The Best Of The Best Volume One: 1984-2000

W.A.S.P.

Apocalypse Records / Snapper Music, 2000

REVIEW BY: Christopher Thelen

ORIGINALLY PUBLISHED: 03/17/2000

No disrespect is meant to Blackie Lawless, but was it really necessary to bring out another "best-of" of W.A.S.P. at this time? After all, it's only been seven years since First Blood... Last Cuts appeared on store shelves, and the band has only added four new titles (one of which was a live disc) to their catalog in the interim. Not to mention the fact that Snapper Music recently re-issued the entire W.A.S.P. catalog up to The Crimson Idol complete with bonus discs filled with rarities.

Oh, well; if you've got a good thing going, I guess too much is never enough. That said, enter the picture The Best Of The Best Volume One: 1984-2000, the first release from Lawless and crew since the band left CMC International. Focusing on the balls-out approach to their music on this part of the collection (the second volume, featuring the "softer" side of W.A.S.P., is expected later this year), Lawless gathers together 13 of the band's killer tracks, along with two new tracks.

Of the new tracks, it might surprise some people that Lawless chooses to cover, of all people, Elton John on "Saturday Night's Alright For Fighting". (Why not? W.A.S.P. has covered Mountain, Uriah Heep and Led Zeppelin in the past.) What could have been a mess turns out to be a wonderful new approach to the song that stays faithful to the original song without sacrificing any of W.A.S.P.'s power. Who knows? Sir Elton might even like this new spin.my_heart_sings_the_harmony_web_ad_alt_250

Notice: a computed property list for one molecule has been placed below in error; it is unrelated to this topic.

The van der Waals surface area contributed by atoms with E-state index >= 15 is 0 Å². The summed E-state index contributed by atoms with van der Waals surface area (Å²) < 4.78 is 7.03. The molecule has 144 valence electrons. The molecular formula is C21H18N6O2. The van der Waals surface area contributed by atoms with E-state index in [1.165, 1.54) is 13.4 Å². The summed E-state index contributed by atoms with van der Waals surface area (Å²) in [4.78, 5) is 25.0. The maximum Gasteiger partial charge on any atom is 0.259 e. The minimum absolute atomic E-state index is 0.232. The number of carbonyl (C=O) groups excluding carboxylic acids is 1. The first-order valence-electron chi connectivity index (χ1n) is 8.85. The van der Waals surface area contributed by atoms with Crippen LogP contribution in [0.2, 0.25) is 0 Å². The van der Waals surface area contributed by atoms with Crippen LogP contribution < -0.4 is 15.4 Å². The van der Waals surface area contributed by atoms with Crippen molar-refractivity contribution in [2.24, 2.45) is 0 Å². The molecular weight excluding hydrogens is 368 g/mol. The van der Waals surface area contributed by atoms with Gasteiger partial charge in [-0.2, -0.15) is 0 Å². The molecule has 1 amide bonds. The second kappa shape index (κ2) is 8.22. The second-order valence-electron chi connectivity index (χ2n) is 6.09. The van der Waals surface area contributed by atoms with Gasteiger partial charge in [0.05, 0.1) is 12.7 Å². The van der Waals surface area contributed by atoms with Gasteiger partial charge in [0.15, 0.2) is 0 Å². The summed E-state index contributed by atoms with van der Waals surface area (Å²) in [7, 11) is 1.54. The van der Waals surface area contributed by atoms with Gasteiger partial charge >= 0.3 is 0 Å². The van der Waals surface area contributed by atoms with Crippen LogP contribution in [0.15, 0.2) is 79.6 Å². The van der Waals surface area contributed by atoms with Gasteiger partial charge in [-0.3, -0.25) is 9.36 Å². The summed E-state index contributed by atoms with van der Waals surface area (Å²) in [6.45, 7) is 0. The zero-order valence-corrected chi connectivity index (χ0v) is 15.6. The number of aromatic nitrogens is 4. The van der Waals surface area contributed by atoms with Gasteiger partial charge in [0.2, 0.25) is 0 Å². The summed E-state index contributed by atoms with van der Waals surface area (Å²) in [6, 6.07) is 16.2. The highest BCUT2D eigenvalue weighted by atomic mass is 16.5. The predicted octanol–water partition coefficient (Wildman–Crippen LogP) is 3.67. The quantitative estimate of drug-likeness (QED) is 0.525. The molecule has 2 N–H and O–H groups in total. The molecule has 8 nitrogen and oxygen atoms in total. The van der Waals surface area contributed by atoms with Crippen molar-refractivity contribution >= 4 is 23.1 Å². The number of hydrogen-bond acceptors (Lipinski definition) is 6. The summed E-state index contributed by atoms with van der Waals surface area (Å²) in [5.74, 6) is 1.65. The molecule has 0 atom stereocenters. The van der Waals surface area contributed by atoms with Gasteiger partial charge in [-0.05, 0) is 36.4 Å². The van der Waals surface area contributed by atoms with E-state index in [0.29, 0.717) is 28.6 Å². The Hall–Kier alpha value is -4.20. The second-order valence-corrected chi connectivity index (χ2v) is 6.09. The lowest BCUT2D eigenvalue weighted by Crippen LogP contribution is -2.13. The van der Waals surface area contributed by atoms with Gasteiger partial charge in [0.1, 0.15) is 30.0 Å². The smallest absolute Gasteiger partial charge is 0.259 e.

The other track, "Unreal," sounds like it could have been a leftover from the criminally-ignored Helldorado CD - but unlike the tracks on that disc, this one doesn't quite have the magic that other W.A.S.P. songs have, and it tends to fall a little flat. Why this track just doesn't work for me, I don't know - and I've been trying to think of one concrete reason for the last hour. (Damn - see if Blackie ever returns my calls again.)

Let's face it; if you're interested in The Best Of The Best Volume One: 1984-2000, chances are you've already got most of this material in your collection. That doesn't mean it's not fun to listen to again; I'll never shirk from the opportunity to listen to tracks like "Blind In Texas," "Mean Man," "Animal (Fuck Like A Beast)" and "Chainsaw Charlie (Murders In The New Morgue)" for the hundredth time. There's something special about W.A.S.P.'s music - namely, that it hasn't lost a single iota of its power or relevance, no matter when it was recorded.

All of this being equal, there are noticable absences on this disc - namely, the lack of material from Still Not Black Enough and K.F.D. (Admission: I have yet to listen to Still Not Black Enough - both the American and British versions that I bought via eBay.) I'm not saying that Inside The Electric Circus - the only W.A.S.P. album I can't say I like - shouldn't have been included here. But I think Lawless is doing himself a disservice by not focusing on two albums that some fans might not know exist. Geez, Helldorado didn't get a great promotion job, but two tracks from it are featured.

This doesn't mean that The Best Of The Best Volume One: 1984-2000 isn't a good disc; hell, it's a great disc. But in all fairness, I kinda miss having a slower track thrown in from time to time to act as a buffer from the constant assault. (Sorry, Blackie - but that's another thing I've always liked about W.A.S.P., namely you know when to let the intensity slip in order for the audience to catch their breaths.) Still, if you've gotta have one disc to be the soundtrack to your road rage, this is a great one to slam into the CD player.

Rating: A-

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© 2000 Christopher Thelen and The Daily Vault. All rights reserved. Review or any portion may not be reproduced without written permission. Cover art is the intellectual property of Apocalypse Records / Snapper Music, and is used for informational purposes only.